Older BMW ecus use the theoretical pulsewidth concept too, if you're looking for more to compare to. The Audi Quattro ecu though similar, has a mechanical fuel metering head and flapper door, so fueling will be different as the injectors are continuously on.

 

Have you checked to see when the AFM maxxes out? I wonder if it's around the same time as you have to start requesting a richer target than you actually want. Of course you'll see how far spring tension tweaks will get you!

 

 

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Posted (edited)

Another thought: on other older ECUs, thinking Porsche 944 here, there was a separate WOT fueling table unrelated to the AFM input. It would have been only a 2D table, not your typical 3D, since it was dependent only on RPM. Might have escaped your search due to that.

 

This being a turbo application of course means this table will be way off if boost or other breathing changes have been made!

Edited by bradyzq

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Posted (edited)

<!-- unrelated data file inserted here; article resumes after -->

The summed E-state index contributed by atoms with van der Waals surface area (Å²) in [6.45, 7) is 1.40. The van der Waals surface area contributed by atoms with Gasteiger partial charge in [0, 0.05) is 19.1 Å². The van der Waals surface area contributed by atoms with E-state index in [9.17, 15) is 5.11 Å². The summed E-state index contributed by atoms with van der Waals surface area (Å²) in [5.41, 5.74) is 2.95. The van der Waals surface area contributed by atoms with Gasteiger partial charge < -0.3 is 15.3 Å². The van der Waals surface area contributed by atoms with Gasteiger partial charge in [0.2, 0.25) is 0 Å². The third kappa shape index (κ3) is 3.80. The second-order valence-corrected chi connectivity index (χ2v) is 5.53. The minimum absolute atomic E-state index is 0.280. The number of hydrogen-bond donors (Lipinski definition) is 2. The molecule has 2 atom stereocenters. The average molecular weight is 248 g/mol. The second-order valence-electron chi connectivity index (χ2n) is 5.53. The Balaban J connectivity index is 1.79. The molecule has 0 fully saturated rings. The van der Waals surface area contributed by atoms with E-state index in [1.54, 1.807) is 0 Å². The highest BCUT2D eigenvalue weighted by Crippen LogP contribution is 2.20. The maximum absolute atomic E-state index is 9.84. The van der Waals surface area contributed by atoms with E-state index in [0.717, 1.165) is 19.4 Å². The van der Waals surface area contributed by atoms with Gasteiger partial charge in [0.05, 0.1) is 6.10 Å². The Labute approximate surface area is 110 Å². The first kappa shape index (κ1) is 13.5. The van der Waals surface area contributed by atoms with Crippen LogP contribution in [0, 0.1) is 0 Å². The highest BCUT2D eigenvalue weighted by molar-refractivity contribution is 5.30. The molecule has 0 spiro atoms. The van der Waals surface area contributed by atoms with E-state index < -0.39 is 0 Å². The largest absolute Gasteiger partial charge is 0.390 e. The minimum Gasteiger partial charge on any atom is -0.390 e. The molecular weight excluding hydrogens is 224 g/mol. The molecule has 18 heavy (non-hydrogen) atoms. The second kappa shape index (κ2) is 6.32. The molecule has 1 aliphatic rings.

5 hours ago, bradyzq said:

Very cool!

 

Absolute pressure and theoretical pulsewidth will be proportional to each other, assuming VE and target AFR or lambda are constant. That's why they're both often used as Load axes.

  

Older BMW ecus use the theoretical pulsewidth concept too, if you're looking for more to compare to. The Audi Quattro ecu though similar, has a mechanical fuel metering head and flapper door, so fueling will be different as the injectors are continuously on.

  

Have you checked to see when the AFM maxxes out? I wonder if it's around the same time as you have to start requesting a richer target than you actually want. Of course you'll see how far spring tension tweaks will get you!